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Stink Bug Agreement Signed

In a bid to fight the threat of the brown marmorated stink bug, Government and a number of horticulture industry groups have signed an agreement, which sets out the operational requirements for readiness and response activities and cost-sharing arrangements between the parties.

Photo caption: Back row (L to R) Steve Rich - GIA Secretariat, Melanie Russel - MPI, Marie Dawkins - Summerfruit NZ, John Seymour - Vegetables NZ, Ed Massey - NZ Winegrowers, Richard Palmer - HortNZ, Helen Barnes - TomatoesNZ, Angela Brownie - MPI, Brad Siebert - NZ Avocado, Paul Goodhead - GIA Secretariat.

Seated (L to R) Geoff Gwyn - MPI, Barry O’Neil - KVH, Jen Scoular - NZ Avocado, Jeffrey Clarke - NZ Winegrowers, Alan Pollard - Pipfruit NZ, Alasdair McLeod - TomatoesNZ, Andre de Bruin - Vegetables NZ, Andrew Fenton (Witness)

An agreement to reduce the damaging impact of a brown marmorated stink bug (BMSB) incursion was signed by a number of horticultural sector groups and Government at the Horticulture NZ Conference in Tauranga on 13 July.

BMSB is one of the biggest threats facing New Zealand’s horticultural sector. It threatens the livelihoods of primary sector producers, and would impact on the quality of life of all New Zealanders if ever able to establish here. 

BMSB Council Chairperson, Alan Pollard, says this means primary industry organisations and the Ministry for Primary Industries can work together to prepare for and reduce the impacts of the pest.

“While BMSB populations have never taken hold in New Zealand, it’s a sneaky pest that spreads fast and has been caught at the border on passengers and in imported goods many times,” says Mr Pollard.

“If given the opportunity, BMSB has the potential to cause billions of damage to the New Zealand economy. They attack a wide range of New Zealand crops such as grapes, kiwifruit, apples, and stone fruit, corn and many other valuable crops” said Mr Pollard. “In addition, BMSB can ruin peoples’ gardens and when it gets cold, BMSB tends to bunch up in large numbers in dark spaces in homes and other dwellings, making it a huge public nuisance.”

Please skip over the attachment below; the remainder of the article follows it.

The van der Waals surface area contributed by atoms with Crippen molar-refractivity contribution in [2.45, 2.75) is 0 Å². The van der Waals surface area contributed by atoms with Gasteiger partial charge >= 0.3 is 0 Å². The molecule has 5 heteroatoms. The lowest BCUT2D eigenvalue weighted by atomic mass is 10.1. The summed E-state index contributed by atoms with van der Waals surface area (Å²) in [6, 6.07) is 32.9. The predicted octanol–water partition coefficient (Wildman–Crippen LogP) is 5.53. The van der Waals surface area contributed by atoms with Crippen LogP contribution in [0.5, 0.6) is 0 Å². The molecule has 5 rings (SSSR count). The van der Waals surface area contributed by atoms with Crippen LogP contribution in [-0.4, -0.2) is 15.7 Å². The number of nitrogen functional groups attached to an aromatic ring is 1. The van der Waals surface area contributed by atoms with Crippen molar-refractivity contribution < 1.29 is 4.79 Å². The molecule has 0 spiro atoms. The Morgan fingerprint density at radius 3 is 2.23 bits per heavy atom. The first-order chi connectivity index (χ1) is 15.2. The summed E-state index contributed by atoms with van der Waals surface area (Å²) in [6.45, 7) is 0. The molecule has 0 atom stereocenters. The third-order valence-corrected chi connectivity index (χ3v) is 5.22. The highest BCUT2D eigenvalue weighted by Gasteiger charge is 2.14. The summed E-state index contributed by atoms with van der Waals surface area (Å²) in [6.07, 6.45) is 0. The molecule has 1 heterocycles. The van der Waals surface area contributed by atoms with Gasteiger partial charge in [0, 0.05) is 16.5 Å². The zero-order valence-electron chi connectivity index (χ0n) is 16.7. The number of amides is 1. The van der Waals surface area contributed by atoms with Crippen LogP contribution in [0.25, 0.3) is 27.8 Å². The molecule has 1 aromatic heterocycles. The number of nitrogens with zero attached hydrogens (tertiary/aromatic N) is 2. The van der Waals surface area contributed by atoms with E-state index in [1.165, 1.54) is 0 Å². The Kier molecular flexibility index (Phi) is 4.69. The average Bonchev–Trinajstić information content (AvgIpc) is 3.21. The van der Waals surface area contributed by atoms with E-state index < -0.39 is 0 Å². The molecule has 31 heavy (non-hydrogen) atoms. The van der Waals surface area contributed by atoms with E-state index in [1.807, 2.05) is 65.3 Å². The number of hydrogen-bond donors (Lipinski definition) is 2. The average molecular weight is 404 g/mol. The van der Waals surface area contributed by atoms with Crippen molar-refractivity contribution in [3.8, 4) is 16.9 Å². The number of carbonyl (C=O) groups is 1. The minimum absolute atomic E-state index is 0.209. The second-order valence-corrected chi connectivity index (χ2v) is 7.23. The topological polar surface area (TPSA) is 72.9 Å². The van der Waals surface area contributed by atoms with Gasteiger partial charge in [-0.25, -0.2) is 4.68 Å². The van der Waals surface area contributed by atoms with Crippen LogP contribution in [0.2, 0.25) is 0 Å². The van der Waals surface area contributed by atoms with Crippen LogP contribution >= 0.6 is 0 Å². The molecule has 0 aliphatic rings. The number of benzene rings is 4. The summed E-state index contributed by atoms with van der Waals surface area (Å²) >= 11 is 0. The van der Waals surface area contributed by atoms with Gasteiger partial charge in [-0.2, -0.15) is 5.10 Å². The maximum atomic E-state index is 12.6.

The agreement, under the Government Industry Agreement for Biosecurity readiness and response (GIA) sets out operational requirements for readiness and response activities and cost-sharing arrangements between Government and affected industries in the management of the BMSB threat. It enables joint decision-making between the parties and sees them all working together to reduce the impacts of the pest to the affected industries.

“By working together under GIA, Government and affected industries can achieve far greater outcomes for the benefit of all New Zealanders” says Mr Pollard. “This operational agreement enables us to harness the capabilities of both Government and industry groups to fight BMSB head on. It also gives industry groups a seat at the decision-making table and ensures that an industry perspective is included when decisions are made.”  

Initial signatories to the operational agreement are Pipfruit NZ, Kiwifruit Vine Health Ltd, New Zealand Avocado Growers Association, Tomatoes New Zealand, Vegetables New Zealand, NZ Winegrowers, and the Ministry for Primary Industries. It is expected that other industry groups impacted by BMSB will sign the operational agreement in the future once they have joined the GIA partnership.

View the BMSB OA summary

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  • Stink Bug Agreement Signed
  • Stink Bug Agreement Signed
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